It is really much more complicated than that, but basically the application uses the computing power of a user’s computer to process Bitcoin exchanges.

Bitcoin users who let the application run, get Bitcoins in return for letting the network use their computer. Bitcoin users who rely on mining will have to change computer parts regularly, as the application takes its toll on the hardware.

Government Support?
Even in its infancy, Bitcoin has already attracted the eye of the Chinese government. And why not? The Chinese are hellbent on creating a world where the US dollar is no longer the main currency. That is the reason why they are forging direct currency trading ties with countries like Japan, Brazil, and Australia. New Zealand is currently negotiating with China to join in the action.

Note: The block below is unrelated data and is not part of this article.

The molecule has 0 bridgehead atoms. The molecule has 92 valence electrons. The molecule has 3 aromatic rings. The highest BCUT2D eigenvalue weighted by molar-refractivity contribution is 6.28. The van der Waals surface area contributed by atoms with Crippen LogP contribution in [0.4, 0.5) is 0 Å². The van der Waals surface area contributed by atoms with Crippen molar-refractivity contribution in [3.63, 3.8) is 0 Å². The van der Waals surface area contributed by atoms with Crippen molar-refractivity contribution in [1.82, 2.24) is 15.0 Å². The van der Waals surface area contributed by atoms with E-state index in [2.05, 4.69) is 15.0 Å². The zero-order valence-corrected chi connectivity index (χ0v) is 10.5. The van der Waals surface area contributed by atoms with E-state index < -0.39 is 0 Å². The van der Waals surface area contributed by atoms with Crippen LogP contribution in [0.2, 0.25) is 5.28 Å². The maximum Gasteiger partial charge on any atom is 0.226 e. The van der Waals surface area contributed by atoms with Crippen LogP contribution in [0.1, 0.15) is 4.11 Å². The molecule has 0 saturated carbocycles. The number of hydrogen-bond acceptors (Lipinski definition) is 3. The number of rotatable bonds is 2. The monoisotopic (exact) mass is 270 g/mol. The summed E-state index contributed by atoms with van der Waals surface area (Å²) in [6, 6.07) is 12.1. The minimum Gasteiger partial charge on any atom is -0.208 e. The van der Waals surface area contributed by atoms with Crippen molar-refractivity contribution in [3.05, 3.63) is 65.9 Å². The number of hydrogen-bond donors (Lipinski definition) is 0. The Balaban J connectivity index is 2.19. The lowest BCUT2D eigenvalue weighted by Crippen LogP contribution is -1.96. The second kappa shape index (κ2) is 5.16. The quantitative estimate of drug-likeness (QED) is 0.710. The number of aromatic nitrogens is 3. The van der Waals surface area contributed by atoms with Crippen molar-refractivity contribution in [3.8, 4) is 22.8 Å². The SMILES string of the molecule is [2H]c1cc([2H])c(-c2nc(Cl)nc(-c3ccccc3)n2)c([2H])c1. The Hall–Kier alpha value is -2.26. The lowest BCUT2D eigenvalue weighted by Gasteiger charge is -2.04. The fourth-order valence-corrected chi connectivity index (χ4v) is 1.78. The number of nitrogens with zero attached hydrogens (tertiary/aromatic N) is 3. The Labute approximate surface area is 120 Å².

A documentary about Bitcoin was recently shown on China Central Television (CCTV), the biggest TV network in China. The state-owned network, which is governed by official sanctions on the content they air, seems to have given Bitcoin the thumbs up with surprisingly sober reporting.

But it is not like Bitcoin has been unknown to the Chinese. Some of the digital currency’s early adopters were Chinese. In an interview with a newspaper, Cheng Hua, one of the first Chinese to deal with Bitcoin, recalls his first Bitcoin purchase in May 2011.

“At that time, there weren’t many people mining, so it was easy,” Cheng says. Early adopters could mine up to three Bitcoins a day.